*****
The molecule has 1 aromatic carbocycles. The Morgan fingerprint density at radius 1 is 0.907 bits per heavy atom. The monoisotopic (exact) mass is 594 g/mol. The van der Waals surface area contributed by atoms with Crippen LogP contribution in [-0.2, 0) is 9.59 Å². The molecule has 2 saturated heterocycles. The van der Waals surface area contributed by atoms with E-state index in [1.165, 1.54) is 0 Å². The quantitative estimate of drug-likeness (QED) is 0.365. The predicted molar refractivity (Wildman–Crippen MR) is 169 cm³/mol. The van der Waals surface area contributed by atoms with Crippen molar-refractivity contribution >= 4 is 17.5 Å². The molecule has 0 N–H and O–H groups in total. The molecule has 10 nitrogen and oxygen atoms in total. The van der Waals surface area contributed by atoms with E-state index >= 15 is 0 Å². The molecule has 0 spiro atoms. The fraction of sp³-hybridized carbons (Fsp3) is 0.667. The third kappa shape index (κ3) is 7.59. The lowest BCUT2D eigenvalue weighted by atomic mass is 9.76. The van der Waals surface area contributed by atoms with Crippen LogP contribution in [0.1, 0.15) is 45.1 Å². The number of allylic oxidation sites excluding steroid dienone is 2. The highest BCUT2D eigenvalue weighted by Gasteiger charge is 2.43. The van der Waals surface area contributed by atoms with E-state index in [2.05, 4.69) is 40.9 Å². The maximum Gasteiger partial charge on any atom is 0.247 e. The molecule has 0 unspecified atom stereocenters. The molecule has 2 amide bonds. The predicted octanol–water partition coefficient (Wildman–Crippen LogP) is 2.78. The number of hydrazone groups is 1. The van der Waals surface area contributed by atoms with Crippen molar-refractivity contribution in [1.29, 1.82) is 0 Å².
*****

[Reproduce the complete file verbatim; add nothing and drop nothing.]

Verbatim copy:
The molecule has 1 aromatic carbocycles. The Morgan fingerprint density at radius 1 is 0.907 bits per heavy atom. The monoisotopic (exact) mass is 594 g/mol. The van der Waals surface area contributed by atoms with Crippen LogP contribution in [-0.2, 0) is 9.59 Å². The molecule has 2 saturated heterocycles. The van der Waals surface area contributed by atoms with E-state index in [1.165, 1.54) is 0 Å². The quantitative estimate of drug-likeness (QED) is 0.365. The predicted molar refractivity (Wildman–Crippen MR) is 169 cm³/mol. The van der Waals surface area contributed by atoms with Crippen molar-refractivity contribution >= 4 is 17.5 Å². The molecule has 0 N–H and O–H groups in total. The molecule has 10 nitrogen and oxygen atoms in total. The van der Waals surface area contributed by atoms with E-state index >= 15 is 0 Å². The molecule has 0 spiro atoms. The fraction of sp³-hybridized carbons (Fsp3) is 0.667. The third kappa shape index (κ3) is 7.59. The lowest BCUT2D eigenvalue weighted by atomic mass is 9.76. The van der Waals surface area contributed by atoms with Crippen LogP contribution in [0.1, 0.15) is 45.1 Å². The number of allylic oxidation sites excluding steroid dienone is 2. The highest BCUT2D eigenvalue weighted by Gasteiger charge is 2.43. The van der Waals surface area contributed by atoms with E-state index in [2.05, 4.69) is 40.9 Å². The maximum Gasteiger partial charge on any atom is 0.247 e. The molecule has 0 unspecified atom stereocenters. The molecule has 2 amide bonds. The predicted octanol–water partition coefficient (Wildman–Crippen LogP) is 2.78. The number of hydrazone groups is 1. The van der Waals surface area contributed by atoms with Crippen molar-refractivity contribution in [1.29, 1.82) is 0 Å².